I’m doing this early and at the apartment, so the numbers are off from the usual. It’s 54F, but climbing rapidly, It’s a degree warmer than when I first opened the weather window! Wind’s at 4, expected to hit near 20 this afternoon. It’s very clear, according to the computer, but although I can see sun out in the trees, I haven’t been out to check, maybe better do that…. There must be a lot of water vapor in the air. The sky has a sortof milky tinge, but the air is cool and fresh and I just put the fan on to pull some of that sweet air into the apartment! …and it’s now 55F….Gonna be warm.
A spinning wheel showed up during the day, that needs some TLC, some of which was Tempus scrubbing it down in the late afternoon, but one piece snapped. It’s just a linkage, but it needs to be fixed. …and then another batch of stuff from the same place, a piece of the spinning equipment, a loom (or frame for one) and some other bits!
Tempus is already at the shop getting some things done, but when he gets back we have a lot of stuff to do at the apartment, mostly shifting things around, but some chores, too, and then there’s the paper route tonight.
A green flash! Photo from 7/31/15 by Mark Nessel of the green flash from Yachats.
Today’s Feast is Lughnasadh, the “funeral games of Lugh”. It doesn’t mean that Lugh (light) is dead, but that he celebrated these games in honor of his mother, Tailtiu, who gave her body to become our planet. The Perseid meteor shower is associated with this festival, since meteors were sometimes called “lances” and lance-throwing was a feature of the games. This is celebrated all through the British Isles and in pagan custom as the first harvest, the wheat harvest, and many seemingly unrelated customs have been associated with it.http://en.wikipedia.org/wiki/Lughnasadh In the British Isles many fairs happen at this time of year. The feature of one in Ireland is a candy called, “Yellowman”. http://en.wikipedia.org/wiki/Yellowman_(confectionary)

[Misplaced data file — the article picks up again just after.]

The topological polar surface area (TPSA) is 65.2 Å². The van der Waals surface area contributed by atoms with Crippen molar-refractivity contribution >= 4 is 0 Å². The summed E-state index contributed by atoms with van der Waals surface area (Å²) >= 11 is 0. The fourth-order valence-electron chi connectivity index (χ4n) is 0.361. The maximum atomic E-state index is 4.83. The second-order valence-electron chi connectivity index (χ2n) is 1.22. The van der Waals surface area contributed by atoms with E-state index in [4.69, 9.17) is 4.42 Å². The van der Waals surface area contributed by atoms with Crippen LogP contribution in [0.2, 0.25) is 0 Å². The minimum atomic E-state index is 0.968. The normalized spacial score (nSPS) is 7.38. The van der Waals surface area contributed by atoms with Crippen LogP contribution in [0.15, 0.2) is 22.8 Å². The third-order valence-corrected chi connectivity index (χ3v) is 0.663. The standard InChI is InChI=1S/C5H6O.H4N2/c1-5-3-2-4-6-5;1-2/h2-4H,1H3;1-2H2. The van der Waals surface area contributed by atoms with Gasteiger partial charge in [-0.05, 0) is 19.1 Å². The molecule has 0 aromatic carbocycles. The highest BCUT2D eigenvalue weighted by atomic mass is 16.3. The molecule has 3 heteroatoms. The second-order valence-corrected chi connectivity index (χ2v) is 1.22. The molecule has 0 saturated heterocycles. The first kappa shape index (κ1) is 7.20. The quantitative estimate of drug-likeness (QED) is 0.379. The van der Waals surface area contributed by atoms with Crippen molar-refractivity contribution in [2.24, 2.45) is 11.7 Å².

Today’s Plant is Salal, Gaultheria shallon. This is a shrub, an understory plant, that ranges all up and down the west coast, from Alaska to California. They’re an invasive in wild heathlands in Europe, having been introduced back in the 1800’s. There’s a big industry in Oregon, supplying the foliage to florists. The local peoples harvested the berries as a primary food source, drying them into cakes. They make a nice crunchy snack, dried this way or individually. The young leaves are edible, too. One, nearly forgotten use, is medicinally as an astringent. Mashed with some water, they’re a great soother for sunburn or insect bites, even working on yellow-jacket stings. It also works internally on an inflamed digestive tract from ulcers to diarrhea and a tea (simple infusion) will help with a dry cough. Eat the young leaves as an appetite suppressant. – Feminine, Saturn, Juno – Use in spells as the medicinal uses, the appetite suppressant effect, particularly. This is an hardy herb, so it also can be added to spells for added duration. It also works in situations of emotional upset, particularly when there’s a sick stomach from stress.http://en.wikipedia.org/wiki/Salal